Cerebral palsy can make it incredibly difficult for a person to control motor functions, maintain balance, and can make muscles tight and weak. This young woman was diagnosed with the condition at an early age, and now she’s a black belt in taekwondo.
Brianna Salinaro is 21 years old and lives in Massapequa, New York. At age 1, she was diagnosed with cerebral palsy. Early on, she had to accept that she was different from other kids.
During recess at school, Salinaro struggled to understand why she walked and ran differently than the other kids her age. She was originally walking on her toes.
Eventually, a successful surgery helped loosen her Achilles tendons and gave her the ability to walk on her feet.
However, she still had trouble walking, running, balancing, and performing daily activities. She also would fall often, and sustained injuries ranging from cuts and bruises to broken bones.
Salinaro also experienced her fair share of bullying and ridicule growing up. However, looking back she’s taken it in stride.
“It definitely beat me down. It definitely made me question myself, and my self worth for sure. But in order to help with both physical and emotional responses, I joined taekwondo,” Salinaro told The Epoch Times.
At age 9, Salinaro began practicing the Korean martial art. Taekwondo helped Salinaro work on balance, flexibility, respect, and discipline.
When she first started, she could hardly throw a kick above shin level. She would get down on herself, and took multiple hiatuses in her training.
However, after joining a sparring team she was able to improve her abilities. Furthermore, her team was supportive.
“Nobody made fun of me. Nobody made me feel like the outsider, I guess you could say, so the support that I had from them really helped me to continue on my journey, and then to become what I am today,” Salinaro said.
Salinaro’s condition has improved through extensive physical and occupational therapy, and she continues to participate in physical therapy four hours a week. Furthermore, taekwondo has helped her improve her balance, flexibility, coordination, and strength.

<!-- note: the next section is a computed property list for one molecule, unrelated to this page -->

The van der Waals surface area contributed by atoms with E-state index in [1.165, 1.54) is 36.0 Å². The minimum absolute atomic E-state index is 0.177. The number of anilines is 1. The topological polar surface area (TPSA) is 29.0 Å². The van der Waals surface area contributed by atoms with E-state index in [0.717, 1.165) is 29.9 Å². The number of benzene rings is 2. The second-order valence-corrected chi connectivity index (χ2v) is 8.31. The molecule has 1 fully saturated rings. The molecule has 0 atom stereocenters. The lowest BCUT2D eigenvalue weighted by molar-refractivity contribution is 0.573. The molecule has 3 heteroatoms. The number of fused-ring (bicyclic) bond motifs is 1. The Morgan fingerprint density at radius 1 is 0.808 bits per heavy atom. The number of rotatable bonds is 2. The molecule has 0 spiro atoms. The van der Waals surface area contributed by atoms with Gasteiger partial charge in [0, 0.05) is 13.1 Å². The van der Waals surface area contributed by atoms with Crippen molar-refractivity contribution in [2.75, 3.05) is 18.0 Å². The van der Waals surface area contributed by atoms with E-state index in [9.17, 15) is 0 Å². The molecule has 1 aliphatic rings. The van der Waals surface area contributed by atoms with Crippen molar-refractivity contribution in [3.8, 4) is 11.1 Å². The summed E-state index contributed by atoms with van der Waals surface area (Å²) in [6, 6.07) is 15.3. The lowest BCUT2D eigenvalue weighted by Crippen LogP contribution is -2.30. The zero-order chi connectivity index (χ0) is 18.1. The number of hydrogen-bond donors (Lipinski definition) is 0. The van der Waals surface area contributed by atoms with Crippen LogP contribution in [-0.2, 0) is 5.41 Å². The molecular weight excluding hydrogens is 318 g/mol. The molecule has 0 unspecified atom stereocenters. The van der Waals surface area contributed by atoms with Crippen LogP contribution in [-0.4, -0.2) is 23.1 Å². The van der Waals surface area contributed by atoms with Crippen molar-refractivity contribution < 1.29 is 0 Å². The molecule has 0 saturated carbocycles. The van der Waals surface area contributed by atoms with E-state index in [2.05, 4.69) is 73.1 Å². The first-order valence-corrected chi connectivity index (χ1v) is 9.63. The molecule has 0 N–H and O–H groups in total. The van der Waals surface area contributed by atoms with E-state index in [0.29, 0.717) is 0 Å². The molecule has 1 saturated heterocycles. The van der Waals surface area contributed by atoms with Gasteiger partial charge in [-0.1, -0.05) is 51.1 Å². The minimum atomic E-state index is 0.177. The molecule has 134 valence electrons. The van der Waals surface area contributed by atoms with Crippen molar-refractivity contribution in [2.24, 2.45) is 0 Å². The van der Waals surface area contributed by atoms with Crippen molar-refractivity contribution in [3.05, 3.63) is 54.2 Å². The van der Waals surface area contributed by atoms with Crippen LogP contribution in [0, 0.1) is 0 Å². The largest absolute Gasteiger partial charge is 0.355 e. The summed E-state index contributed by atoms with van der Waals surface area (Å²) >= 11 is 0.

Now she can throw kicks at nearly head level with her right leg.
Adapt and Achieve
Salinaro gave her best effort, and adapted some of her moves that were effective and within her ability. She worked with the disability instead of against it.
When Salinaro was 14, she attained her first degree black belt. At age 16, she earned her second degree black belt.
“It was just a really memorable and special moment for me for sure,” Salinaro recalled after earning her first black belt.
Since 2016, Salinaro has been a member of the United States Para National team. She may also be the first female para-athlete in the sport to represent the U.S. in the 202o Paralympics. This will also be the first time taekwondo will be featured at the Paralympics.
In 2017, Salinaro won a bronze medal at the World Championships in London. In fact, she broke her foot during the bronze medal fight, but pushed through the pain to win.
“I couldn’t stop smiling,” Salinaro remembered.
Salinaro is currently the number three fighter in the world, and will go to the 2020 Paralympic games in Tokyo as long as she remains in the top four world rankings. She can also qualify through a wild card or regional tournament.
“I am exceptionally proud of everything that she’s done. Especially since I know all the hard work she had to put in to get there, and how much adversity she’s had to go through,” said Master Frank Guerrini, one of her former trainers.
Salinaro is currently working on her strength and conditioning, and is training between six and 12 hours a week depending on the week. She is also an instructor.
Salinaro would be happy to be the first woman to represent her country in the sport at the Paralympics, and she hopes to achieve a medal at the 2020 games.
“I would be ecstatic. I would be truly honored to have the opportunity, and blessed to be in the position that hopefully I’ll be in,” Salinaro said.